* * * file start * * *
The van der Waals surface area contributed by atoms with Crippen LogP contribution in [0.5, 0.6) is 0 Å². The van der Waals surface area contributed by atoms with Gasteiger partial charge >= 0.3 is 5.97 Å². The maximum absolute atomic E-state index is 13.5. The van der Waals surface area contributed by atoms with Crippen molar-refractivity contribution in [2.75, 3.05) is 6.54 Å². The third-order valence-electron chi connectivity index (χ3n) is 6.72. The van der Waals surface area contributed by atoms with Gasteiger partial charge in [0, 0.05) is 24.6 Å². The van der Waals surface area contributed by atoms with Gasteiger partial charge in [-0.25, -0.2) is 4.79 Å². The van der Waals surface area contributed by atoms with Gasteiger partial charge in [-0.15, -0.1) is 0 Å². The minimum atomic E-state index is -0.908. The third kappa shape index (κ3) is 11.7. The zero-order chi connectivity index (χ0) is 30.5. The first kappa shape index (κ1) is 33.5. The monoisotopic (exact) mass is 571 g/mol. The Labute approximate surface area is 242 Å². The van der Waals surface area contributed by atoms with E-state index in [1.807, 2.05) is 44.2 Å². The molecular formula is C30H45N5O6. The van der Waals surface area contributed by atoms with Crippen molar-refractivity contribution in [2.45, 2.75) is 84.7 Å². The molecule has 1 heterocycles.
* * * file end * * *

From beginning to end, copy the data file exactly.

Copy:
The van der Waals surface area contributed by atoms with Crippen LogP contribution in [0.5, 0.6) is 0 Å². The van der Waals surface area contributed by atoms with Gasteiger partial charge >= 0.3 is 5.97 Å². The maximum absolute atomic E-state index is 13.5. The van der Waals surface area contributed by atoms with Crippen molar-refractivity contribution in [2.75, 3.05) is 6.54 Å². The third-order valence-electron chi connectivity index (χ3n) is 6.72. The van der Waals surface area contributed by atoms with Gasteiger partial charge in [0, 0.05) is 24.6 Å². The van der Waals surface area contributed by atoms with Gasteiger partial charge in [-0.25, -0.2) is 4.79 Å². The van der Waals surface area contributed by atoms with Gasteiger partial charge in [-0.15, -0.1) is 0 Å². The minimum atomic E-state index is -0.908. The third kappa shape index (κ3) is 11.7. The zero-order chi connectivity index (χ0) is 30.5. The first kappa shape index (κ1) is 33.5. The monoisotopic (exact) mass is 571 g/mol. The Labute approximate surface area is 242 Å². The van der Waals surface area contributed by atoms with E-state index in [1.807, 2.05) is 44.2 Å². The molecular formula is C30H45N5O6. The van der Waals surface area contributed by atoms with Crippen molar-refractivity contribution in [2.45, 2.75) is 84.7 Å². The molecule has 1 heterocycles.